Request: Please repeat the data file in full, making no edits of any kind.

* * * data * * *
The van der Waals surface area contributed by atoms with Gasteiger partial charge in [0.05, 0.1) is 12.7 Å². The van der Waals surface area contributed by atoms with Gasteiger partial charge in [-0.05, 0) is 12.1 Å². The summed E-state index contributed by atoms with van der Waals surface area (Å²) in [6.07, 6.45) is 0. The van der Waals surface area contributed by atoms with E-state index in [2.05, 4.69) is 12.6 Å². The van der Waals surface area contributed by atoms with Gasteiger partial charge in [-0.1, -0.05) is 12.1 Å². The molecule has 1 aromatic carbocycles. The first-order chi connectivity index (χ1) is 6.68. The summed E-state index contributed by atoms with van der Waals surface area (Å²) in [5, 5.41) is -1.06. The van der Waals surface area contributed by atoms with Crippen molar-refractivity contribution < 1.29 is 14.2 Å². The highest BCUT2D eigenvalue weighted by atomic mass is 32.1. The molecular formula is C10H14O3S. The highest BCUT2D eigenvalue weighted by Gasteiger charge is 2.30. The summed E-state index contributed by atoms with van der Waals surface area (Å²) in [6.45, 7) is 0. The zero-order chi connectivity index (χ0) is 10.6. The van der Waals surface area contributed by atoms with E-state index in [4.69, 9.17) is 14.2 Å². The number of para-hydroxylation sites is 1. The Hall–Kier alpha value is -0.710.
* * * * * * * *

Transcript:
The van der Waals surface area contributed by atoms with Gasteiger partial charge in [0.05, 0.1) is 12.7 Å². The van der Waals surface area contributed by atoms with Gasteiger partial charge in [-0.05, 0) is 12.1 Å². The summed E-state index contributed by atoms with van der Waals surface area (Å²) in [6.07, 6.45) is 0. The van der Waals surface area contributed by atoms with E-state index in [2.05, 4.69) is 12.6 Å². The van der Waals surface area contributed by atoms with Gasteiger partial charge in [-0.1, -0.05) is 12.1 Å². The molecule has 1 aromatic carbocycles. The first-order chi connectivity index (χ1) is 6.68. The summed E-state index contributed by atoms with van der Waals surface area (Å²) in [5, 5.41) is -1.06. The van der Waals surface area contributed by atoms with Crippen molar-refractivity contribution < 1.29 is 14.2 Å². The highest BCUT2D eigenvalue weighted by atomic mass is 32.1. The molecular formula is C10H14O3S. The highest BCUT2D eigenvalue weighted by Gasteiger charge is 2.30. The summed E-state index contributed by atoms with van der Waals surface area (Å²) in [6.45, 7) is 0. The zero-order chi connectivity index (χ0) is 10.6. The van der Waals surface area contributed by atoms with E-state index in [4.69, 9.17) is 14.2 Å². The number of para-hydroxylation sites is 1. The Hall–Kier alpha value is -0.710.